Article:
This is up from an original $500 million target set by the fund, which is investing in mid- to late-stage companies in digital health, medical devices and biopharma in Israel, the United States and Europe.
Launched in 2018, aMoon II said in May it had secured a $250 million investment commitment from Credit Suisse’s asset management and private banking divisions.
The fund intends to invest $10 million to $40 million in 15 to 20 companies over the next five years.
aMoon was founded in 2016 by Marius Nacht, co-founder and chairman of Check Point Software Technologies, and Yair Schindel. Their first fund, the $200 million aMoon I, invested in 20 startups.
A third fund, aMoon Velocity, which will focus on early-stage startups, is open only to investors in aMoon II and has a fundraising target of $120 million.
Nacht is investing $360 million of his own money in the three funds, according to the document.
The European Union has awarded close to $1 million to a project that aims to map and survey at least 1,500 Jewish cemeteries in the continent’s east.
The European Jewish Cemeteries Initiative, or ESJF, announced on Thursday its winning an EU tender affording it 800,000 euros, a sum equivalent to $922,000. Since the group’s establishment in 2015 with a German government grant, it has helped protect over 120 Jewish cemeteries in seven Central and Eastern European countries.
The mapping process, to be undertaken using state-of-the-art technology specially designed for the project, involves engineering drones surveying and photographing the sites from the air, following an in-depth historical research process of centuries–old records across many countries and languages, ESJF said.
Around the cemeteries that ESJF maps and demarcates, the organization typically sets up perimeter fences that it says dramatically reduce the risk facing the site.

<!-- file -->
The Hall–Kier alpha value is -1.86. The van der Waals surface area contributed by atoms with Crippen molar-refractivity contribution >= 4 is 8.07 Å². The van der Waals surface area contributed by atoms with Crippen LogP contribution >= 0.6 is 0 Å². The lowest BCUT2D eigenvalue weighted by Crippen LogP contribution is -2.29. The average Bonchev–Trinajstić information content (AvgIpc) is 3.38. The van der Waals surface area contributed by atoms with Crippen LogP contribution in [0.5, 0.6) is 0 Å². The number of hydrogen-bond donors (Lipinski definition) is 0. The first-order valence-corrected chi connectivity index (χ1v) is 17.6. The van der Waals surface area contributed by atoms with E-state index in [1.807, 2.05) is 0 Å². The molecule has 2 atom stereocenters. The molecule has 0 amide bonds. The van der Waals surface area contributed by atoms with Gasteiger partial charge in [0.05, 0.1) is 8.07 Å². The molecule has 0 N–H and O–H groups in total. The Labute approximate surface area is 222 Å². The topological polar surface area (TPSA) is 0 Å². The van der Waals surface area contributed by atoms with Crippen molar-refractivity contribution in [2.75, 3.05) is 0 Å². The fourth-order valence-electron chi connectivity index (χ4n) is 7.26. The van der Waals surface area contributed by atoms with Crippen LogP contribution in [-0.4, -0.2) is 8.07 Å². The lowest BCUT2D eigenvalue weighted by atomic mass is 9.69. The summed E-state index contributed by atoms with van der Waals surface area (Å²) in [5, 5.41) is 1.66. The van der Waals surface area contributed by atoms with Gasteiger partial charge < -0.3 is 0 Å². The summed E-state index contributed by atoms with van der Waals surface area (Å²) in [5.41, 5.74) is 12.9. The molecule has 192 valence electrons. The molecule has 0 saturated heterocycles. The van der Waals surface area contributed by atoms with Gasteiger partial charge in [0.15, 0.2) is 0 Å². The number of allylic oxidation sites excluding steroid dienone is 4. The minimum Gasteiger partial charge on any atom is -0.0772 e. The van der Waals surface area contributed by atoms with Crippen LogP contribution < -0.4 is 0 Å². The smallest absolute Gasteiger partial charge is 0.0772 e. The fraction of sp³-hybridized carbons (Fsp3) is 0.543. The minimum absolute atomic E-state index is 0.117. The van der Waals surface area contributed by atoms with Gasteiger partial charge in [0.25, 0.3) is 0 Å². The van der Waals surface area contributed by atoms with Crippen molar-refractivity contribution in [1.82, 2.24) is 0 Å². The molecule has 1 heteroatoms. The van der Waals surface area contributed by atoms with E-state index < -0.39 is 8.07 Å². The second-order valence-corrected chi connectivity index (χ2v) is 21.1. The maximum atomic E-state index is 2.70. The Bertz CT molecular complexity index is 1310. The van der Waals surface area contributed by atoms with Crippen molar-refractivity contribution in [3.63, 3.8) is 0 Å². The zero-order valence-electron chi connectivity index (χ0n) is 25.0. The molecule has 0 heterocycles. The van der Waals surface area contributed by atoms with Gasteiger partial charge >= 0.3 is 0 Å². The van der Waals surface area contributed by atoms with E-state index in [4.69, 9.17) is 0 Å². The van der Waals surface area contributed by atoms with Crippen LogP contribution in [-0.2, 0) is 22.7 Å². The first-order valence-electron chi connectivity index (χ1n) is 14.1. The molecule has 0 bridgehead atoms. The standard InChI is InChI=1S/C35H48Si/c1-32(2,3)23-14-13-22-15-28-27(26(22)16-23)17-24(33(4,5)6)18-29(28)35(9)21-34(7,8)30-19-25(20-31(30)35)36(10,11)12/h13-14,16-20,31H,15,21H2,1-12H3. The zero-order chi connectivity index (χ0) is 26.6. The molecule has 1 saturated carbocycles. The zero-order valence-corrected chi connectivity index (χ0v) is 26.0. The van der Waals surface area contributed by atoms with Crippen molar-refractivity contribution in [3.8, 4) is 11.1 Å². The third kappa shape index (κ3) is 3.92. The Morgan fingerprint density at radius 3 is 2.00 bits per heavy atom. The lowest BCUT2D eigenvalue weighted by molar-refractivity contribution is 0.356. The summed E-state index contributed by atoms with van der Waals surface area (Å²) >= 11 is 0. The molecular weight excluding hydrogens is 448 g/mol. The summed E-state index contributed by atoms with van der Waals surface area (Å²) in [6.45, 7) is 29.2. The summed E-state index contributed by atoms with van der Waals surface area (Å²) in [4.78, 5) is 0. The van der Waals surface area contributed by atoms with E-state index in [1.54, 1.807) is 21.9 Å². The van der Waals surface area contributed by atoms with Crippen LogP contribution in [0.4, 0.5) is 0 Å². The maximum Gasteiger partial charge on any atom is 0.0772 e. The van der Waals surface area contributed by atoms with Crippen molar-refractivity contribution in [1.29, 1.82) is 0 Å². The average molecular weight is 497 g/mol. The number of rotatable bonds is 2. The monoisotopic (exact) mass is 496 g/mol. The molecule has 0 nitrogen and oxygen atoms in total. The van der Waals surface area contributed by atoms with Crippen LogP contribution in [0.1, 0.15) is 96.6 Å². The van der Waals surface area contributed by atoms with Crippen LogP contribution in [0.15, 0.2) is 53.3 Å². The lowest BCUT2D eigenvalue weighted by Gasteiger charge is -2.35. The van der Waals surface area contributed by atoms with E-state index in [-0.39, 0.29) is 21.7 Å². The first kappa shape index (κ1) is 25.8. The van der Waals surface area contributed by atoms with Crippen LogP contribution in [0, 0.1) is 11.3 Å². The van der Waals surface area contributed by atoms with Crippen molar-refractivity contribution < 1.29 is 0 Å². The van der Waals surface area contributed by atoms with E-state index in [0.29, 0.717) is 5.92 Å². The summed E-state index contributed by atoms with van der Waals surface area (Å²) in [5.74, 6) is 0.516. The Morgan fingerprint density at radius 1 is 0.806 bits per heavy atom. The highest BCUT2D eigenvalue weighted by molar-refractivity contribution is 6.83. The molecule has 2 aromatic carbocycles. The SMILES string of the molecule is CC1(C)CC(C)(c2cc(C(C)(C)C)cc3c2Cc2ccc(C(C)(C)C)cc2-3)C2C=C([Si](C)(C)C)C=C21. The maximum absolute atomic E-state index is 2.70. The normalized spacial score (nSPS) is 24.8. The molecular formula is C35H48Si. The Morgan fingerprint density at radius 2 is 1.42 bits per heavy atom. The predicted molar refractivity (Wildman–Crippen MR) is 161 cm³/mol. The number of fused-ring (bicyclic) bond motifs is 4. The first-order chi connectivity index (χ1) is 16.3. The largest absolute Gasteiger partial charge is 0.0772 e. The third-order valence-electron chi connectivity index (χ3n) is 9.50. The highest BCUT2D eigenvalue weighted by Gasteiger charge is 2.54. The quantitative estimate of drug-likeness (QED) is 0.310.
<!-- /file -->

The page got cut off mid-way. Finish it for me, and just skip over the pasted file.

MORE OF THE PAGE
Eastern and Central Europe have well over 10,000 Jewish cemeteries in various degrees of risk.
“The aim of our unique and sacred mission is to rescue and preserve Jewish cemeteries, the resting place of our forefathers,” said Rabbi Isaac Schapira, Founder and Chairman of the ESJF Board. “Today, there are many different threats to these cemeteries due to deterioration, vandalism and anti-Semitism, but also where they are threatened for financial reasons and expanding local city planning ordinances.”
Despite its rustic charms, the dream home that Roxane van Iperen and her partner bought nearly ruined their marriage.
Van Iperen, a 42-year-old novelist, underestimated the amount of renovating needed on the countryside estate east of Amsterdam. She bought the place in 2012 with Joris Lenglet as a home for the couple and their three children.
“We almost separated by the time it was done,” she recalled in a November interview on the NPO1 television channel.
But amid “the arguing, misery and work,” as she described it, the couple made discoveries whose significance they realized only months later: During the Holocaust, their new home had been the center for one of Holland’s most daring rescue operations conducted by Jews for Jews.
Recounted in a best-selling book that van Iperen published last year, the story generated strong media interest amid a wave of introspection about the Dutch society’s checkered Holocaust-era record. In bookstores, “The High Nest” stayed for weeks on the top 10 list of locally produced nonfiction.
“Many Jews resisted, but of most of them we know very little,” said the Jewish filmmaker Willy Lindwer, who has produced several documentaries on the Holocaust in his native Netherlands. He said the “High Nest” story “shows not all Dutch Jews went like lambs to the slaughter, and that’s very important.”
But to general readers, part of the book’s appeal lies in the strong characters of the people who did the rescuing at van Iperen’s home: sisters Janny and Lien Brilleslijper and their families.